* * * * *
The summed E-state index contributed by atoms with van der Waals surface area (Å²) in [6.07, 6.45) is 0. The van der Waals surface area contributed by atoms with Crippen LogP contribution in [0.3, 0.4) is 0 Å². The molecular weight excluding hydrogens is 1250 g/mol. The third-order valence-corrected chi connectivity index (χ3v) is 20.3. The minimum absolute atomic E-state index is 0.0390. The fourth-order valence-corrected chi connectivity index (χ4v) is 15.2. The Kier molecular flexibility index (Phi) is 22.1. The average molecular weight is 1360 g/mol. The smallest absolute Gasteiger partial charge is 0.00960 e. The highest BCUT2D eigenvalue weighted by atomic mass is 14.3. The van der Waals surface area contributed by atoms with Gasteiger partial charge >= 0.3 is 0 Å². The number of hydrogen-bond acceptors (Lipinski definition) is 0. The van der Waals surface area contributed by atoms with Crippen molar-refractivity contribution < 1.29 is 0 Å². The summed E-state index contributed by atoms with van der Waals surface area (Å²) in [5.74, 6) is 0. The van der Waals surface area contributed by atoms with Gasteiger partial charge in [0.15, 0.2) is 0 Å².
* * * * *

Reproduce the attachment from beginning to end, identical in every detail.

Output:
The summed E-state index contributed by atoms with van der Waals surface area (Å²) in [6.07, 6.45) is 0. The van der Waals surface area contributed by atoms with Crippen LogP contribution in [0.3, 0.4) is 0 Å². The molecular weight excluding hydrogens is 1250 g/mol. The third-order valence-corrected chi connectivity index (χ3v) is 20.3. The minimum absolute atomic E-state index is 0.0390. The fourth-order valence-corrected chi connectivity index (χ4v) is 15.2. The Kier molecular flexibility index (Phi) is 22.1. The average molecular weight is 1360 g/mol. The smallest absolute Gasteiger partial charge is 0.00960 e. The highest BCUT2D eigenvalue weighted by atomic mass is 14.3. The van der Waals surface area contributed by atoms with Gasteiger partial charge >= 0.3 is 0 Å². The number of hydrogen-bond acceptors (Lipinski definition) is 0. The van der Waals surface area contributed by atoms with Crippen molar-refractivity contribution < 1.29 is 0 Å². The summed E-state index contributed by atoms with van der Waals surface area (Å²) in [5.74, 6) is 0. The van der Waals surface area contributed by atoms with Gasteiger partial charge in [0.15, 0.2) is 0 Å².